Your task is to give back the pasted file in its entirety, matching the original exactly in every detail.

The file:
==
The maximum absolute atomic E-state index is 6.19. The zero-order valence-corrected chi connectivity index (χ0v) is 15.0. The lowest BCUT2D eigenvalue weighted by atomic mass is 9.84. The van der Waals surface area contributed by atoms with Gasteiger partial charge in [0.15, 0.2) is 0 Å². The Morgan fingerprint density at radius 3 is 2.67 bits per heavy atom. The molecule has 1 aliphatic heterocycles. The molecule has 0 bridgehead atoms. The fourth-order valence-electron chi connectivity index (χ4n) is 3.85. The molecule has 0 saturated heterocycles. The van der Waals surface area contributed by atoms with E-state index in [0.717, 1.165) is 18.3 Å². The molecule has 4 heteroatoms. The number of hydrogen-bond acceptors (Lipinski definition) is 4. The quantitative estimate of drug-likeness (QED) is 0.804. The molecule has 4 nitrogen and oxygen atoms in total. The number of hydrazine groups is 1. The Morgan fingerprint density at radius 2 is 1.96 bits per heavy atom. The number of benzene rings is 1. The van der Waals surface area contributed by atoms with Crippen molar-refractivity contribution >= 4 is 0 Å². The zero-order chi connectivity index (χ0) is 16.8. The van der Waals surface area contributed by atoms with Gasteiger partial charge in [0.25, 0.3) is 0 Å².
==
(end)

The maximum absolute atomic E-state index is 6.19. The zero-order valence-corrected chi connectivity index (χ0v) is 15.0. The lowest BCUT2D eigenvalue weighted by atomic mass is 9.84. The van der Waals surface area contributed by atoms with Gasteiger partial charge in [0.15, 0.2) is 0 Å². The Morgan fingerprint density at radius 3 is 2.67 bits per heavy atom. The molecule has 1 aliphatic heterocycles. The molecule has 0 bridgehead atoms. The fourth-order valence-electron chi connectivity index (χ4n) is 3.85. The molecule has 0 saturated heterocycles. The van der Waals surface area contributed by atoms with E-state index in [0.717, 1.165) is 18.3 Å². The molecule has 4 heteroatoms. The number of hydrogen-bond acceptors (Lipinski definition) is 4. The quantitative estimate of drug-likeness (QED) is 0.804. The molecule has 4 nitrogen and oxygen atoms in total. The number of hydrazine groups is 1. The Morgan fingerprint density at radius 2 is 1.96 bits per heavy atom. The number of benzene rings is 1. The van der Waals surface area contributed by atoms with Crippen molar-refractivity contribution >= 4 is 0 Å². The zero-order chi connectivity index (χ0) is 16.8. The van der Waals surface area contributed by atoms with Gasteiger partial charge in [0.25, 0.3) is 0 Å².